Human beings are essentially emotional creatures that once learned to use logic and reason. Our emotions are like the puzzle pieces we need to connect with one another. It’s thanks to them that we’re able to establish bonds, care for each other, spot risks, and seek our own well-being.

  • All that explains just why love is so important to our brains. It’s the comfy fabric that makes you feel safe and secure in a romantic relationship. Loving and being loved can bring you a sense of calm and reduce stress and fear. That’s why things such as betrayal, disappointment, or an unexpected or unwanted breakup can be so painful.
  • You also have to consider emotional memory. When you have a bond like this with someone, your brain creates lots of somatic markers. These are experiences your brain associates with intense emotional things such as kisses, caresses, hugs, scents, conversations, intimate moments, etc. It all leaves an imprint of wellness, happiness, hope, and pleasure.
  • These emotional somatic markers are created in the form of durable neural connections. They’ll simply always be there. This is why getting a quick whiff of a particular scent or seeing a place can instantly take you back. But not just to your memories, it can also take you back to the feelings you felt back then.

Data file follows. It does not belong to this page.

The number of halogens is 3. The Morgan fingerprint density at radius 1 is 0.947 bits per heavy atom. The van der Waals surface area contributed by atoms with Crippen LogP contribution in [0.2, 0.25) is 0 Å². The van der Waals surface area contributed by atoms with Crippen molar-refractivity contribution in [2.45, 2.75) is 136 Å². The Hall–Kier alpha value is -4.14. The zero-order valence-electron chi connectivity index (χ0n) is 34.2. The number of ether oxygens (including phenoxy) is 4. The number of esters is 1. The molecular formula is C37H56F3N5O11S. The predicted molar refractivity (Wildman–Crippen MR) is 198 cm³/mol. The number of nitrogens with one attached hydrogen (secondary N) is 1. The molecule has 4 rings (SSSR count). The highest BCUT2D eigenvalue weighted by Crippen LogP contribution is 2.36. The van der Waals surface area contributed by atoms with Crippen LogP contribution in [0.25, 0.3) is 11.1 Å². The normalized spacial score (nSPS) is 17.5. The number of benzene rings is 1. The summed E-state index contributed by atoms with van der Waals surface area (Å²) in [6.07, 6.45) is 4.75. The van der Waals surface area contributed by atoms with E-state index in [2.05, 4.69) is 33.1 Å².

A couple standing together by train tracks.

Some past loves represent a part of you and your story

There’s a very clear reason why it’s impossible to forget a past love. After all, if you could erase it from your memory, you’d basically be erasing a part of yourself. As humans, we’re made of more than just flesh and bone. Our stories are a huge part of us too.